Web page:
"Every defendant who has fulfilled the conditions of his probation for the entire period thereof, or who shall have been discharged from probation prior to the termination of the period thereof, may at any time prior to the expiration of the maximum period of punishment for the offense for which he has been convicted be permitted in the discretion of the court to withdraw his plea of guilty and enter a plea of not guilty, or if he has been convicted after a plea of not guilty, the court may in its discretion set aside the verdict of guilty; and in either case, the court may thereupon dismiss the information or indictment against such *60 defendant, who shall thereafter be released from all penalties and disabilities resulting from the offense or crime of which he has been convicted...."

Full compliance with the statute culminating in the appropriate orders of the court, which are prescribed therein, restores a defendant to his civilian status, free from the jurisdiction of the court in the prior criminal proceeding. The mere elapse of time is not compliance with the statute and does not dissolve the order of probation or deprive the court of its continuing jurisdiction. In re Allen v. Rhay, 52 Wn. (2d) 609, 328 P. (2d) 367. Petitioner's contention is without merit.

[2] The petitioner contends that he was deprived of due process because he was not represented by counsel at the time of the revocation of the order of probation and the imposition of the statutory sentence.

We do not agree for two reasons:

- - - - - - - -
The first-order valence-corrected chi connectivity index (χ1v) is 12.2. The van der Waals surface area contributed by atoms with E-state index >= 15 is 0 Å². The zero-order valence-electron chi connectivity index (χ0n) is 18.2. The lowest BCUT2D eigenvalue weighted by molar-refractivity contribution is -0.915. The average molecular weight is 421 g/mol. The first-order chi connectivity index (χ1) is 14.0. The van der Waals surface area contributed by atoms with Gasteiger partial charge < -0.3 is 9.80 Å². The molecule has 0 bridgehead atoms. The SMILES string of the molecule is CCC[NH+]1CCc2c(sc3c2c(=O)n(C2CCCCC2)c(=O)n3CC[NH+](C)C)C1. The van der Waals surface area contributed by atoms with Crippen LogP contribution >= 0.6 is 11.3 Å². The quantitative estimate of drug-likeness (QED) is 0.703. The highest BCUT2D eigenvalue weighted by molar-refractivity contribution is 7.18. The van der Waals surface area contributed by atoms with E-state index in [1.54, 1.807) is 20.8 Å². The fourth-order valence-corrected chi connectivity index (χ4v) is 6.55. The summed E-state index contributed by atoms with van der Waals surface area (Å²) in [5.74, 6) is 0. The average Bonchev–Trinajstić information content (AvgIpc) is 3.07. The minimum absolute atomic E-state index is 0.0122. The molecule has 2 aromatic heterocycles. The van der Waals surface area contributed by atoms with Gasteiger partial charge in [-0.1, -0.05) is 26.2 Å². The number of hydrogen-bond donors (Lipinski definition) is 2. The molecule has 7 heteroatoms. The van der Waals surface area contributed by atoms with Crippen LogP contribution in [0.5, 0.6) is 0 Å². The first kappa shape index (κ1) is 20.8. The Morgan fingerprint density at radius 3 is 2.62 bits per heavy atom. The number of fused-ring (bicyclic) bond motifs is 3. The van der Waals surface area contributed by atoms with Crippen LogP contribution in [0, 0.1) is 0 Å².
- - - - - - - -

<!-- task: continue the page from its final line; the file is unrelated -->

(1) RCW 9.95.220 provides:

"Whenever the state parole officer or other officer under whose supervision the probationer has been placed shall have reason to believe such probationer is violating the terms of his probation, or engaging in criminal practices, or is abandoned to improper associates, or living a vicious life, he shall cause the probationer to be brought before the court wherein the probation was granted. For this purpose any peace officer or state parole officer may rearrest any such person without warrant or other process. The court may thereupon in its discretion without notice revoke and terminate such probation. In the event the judgment has been pronounced by the court and the execution thereof suspended, the court may revoke such suspension, whereupon the judgment shall be in full force and effect, and the defendant shall be delivered to the sheriff to be transported to the penitentiary or reformatory as the case may be. If the judgment has not been pronounced, the court shall pronounce judgment after such revocation of probation and the defendant shall be delivered to the sheriff to be transported to the penitentiary or reformatory, in accordance with the sentence imposed." (Italics ours.)